The bull market that began after the index hit a low of 776.76 on October 9, 2002 was a welcome relief from the worst bear market (down 49%) since the Great Depression. On the first anniversary of the new bull, the "500" was up 35% vs. a gain of 36% for comparable periods since the end of World War II. In its second year, a bull usually slows down. Only once in the postwar era has the second year of a market advance been stronger than the first. On average, the S&P 500 has gained about 13% as a bull market moved from its first anniversary to its second.
Other factors also point to potential gains in 2004. As we shift to the fourth year of the U.S. presidential cycle, history shows that stocks do somewhat less well than in the third year. Even so, since the end of World War II, they have posted an average gain of almost 9% in a president's fourth year in office. That's second only to the more than 17% gain typical of third years over the same time span. What's more, almost 80% of the time, the fourth year of a president's term is positive for stocks.
Although there is no way to prove it, we assume that the third year is best for stocks because the economic pump is well primed by the incumbent in an effort to get re-elected. Some of the effects of the pump priming usually carry over into the fourth year.
That would appear to be the case in 2004, as the benefits of the most recent tax cuts continue to be felt. Notably, the new 15% tax on most dividends won't really hit home until investors file their returns in April.
Overall, the tax cuts and the consequences of the Federal Reserve's rate-cutting marathon, which began in January 2001, are likely to keep the economy humming along in 2004. We see GDP growth of 4.7% for the year, with continued subdued inflation. That should lead to strong corporate profits and, therefore, aid stock prices.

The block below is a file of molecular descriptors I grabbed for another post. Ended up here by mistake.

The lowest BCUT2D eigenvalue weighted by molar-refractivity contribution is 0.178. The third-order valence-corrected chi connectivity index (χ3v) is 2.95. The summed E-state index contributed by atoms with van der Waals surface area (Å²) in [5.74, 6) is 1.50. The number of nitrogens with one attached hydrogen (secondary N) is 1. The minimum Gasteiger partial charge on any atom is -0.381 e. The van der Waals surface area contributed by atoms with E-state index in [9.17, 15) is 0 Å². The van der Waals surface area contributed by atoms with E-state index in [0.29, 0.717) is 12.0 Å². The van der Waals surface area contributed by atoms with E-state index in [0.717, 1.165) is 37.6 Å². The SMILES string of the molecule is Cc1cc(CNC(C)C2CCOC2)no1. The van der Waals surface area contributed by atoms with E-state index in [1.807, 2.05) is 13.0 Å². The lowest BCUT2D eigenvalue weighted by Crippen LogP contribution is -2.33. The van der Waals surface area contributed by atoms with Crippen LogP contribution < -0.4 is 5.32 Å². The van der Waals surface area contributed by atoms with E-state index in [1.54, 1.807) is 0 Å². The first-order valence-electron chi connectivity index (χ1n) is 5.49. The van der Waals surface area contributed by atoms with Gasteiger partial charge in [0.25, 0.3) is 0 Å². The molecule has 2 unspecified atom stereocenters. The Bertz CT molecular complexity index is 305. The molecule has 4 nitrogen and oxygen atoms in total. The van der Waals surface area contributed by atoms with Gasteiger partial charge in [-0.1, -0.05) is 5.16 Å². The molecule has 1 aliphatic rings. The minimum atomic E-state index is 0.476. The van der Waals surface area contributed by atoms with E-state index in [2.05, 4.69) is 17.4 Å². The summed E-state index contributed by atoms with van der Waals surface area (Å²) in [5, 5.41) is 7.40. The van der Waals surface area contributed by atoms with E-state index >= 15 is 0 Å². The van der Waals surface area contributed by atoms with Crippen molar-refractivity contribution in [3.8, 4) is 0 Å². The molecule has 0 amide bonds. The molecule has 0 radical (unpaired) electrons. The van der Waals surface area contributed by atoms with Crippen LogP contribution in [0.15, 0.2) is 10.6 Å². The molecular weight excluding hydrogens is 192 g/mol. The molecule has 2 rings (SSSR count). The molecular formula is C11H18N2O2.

On the profits front, Standard & Poor's analysts expect operating earnings on the "500" to climb 14% in 2004. And we think the quality of those earnings will improve.
The narrowing gap between Standard & Poor's Core Earnings, a more stringent measure that takes into account pension and option costs, and operating earnings, points to better-quality profits for U.S. corporations. In 2002, Core Earnings represented only 51% of operating profits. In 2004, we estimate 72%.
The lack of attractive alternatives also suggests to us that stocks should have another positive year. Bond yields are low and likely to rise somewhat as the economy strengthens. And rising yields would produce losses in existing fixed-income holdings. Money market instruments currently have yields below the inflation rate.
Our forecast is for the S&P 500 to reach 1160 by midyear 2004 and 1190 by the end of the year, about an 11% gain from its recent 1074 level. The estimated gain is slightly below the historical norm for the second year of a bull market and above the traditional presidential cycle fourth-year gain.
We recommend an asset allocation of 65% stocks, 10% bonds (short term, unless you plan to hold to maturity) and 25% cash. Lisanti is editor of Standard & Poor's weekly investing newsletter, The Outlook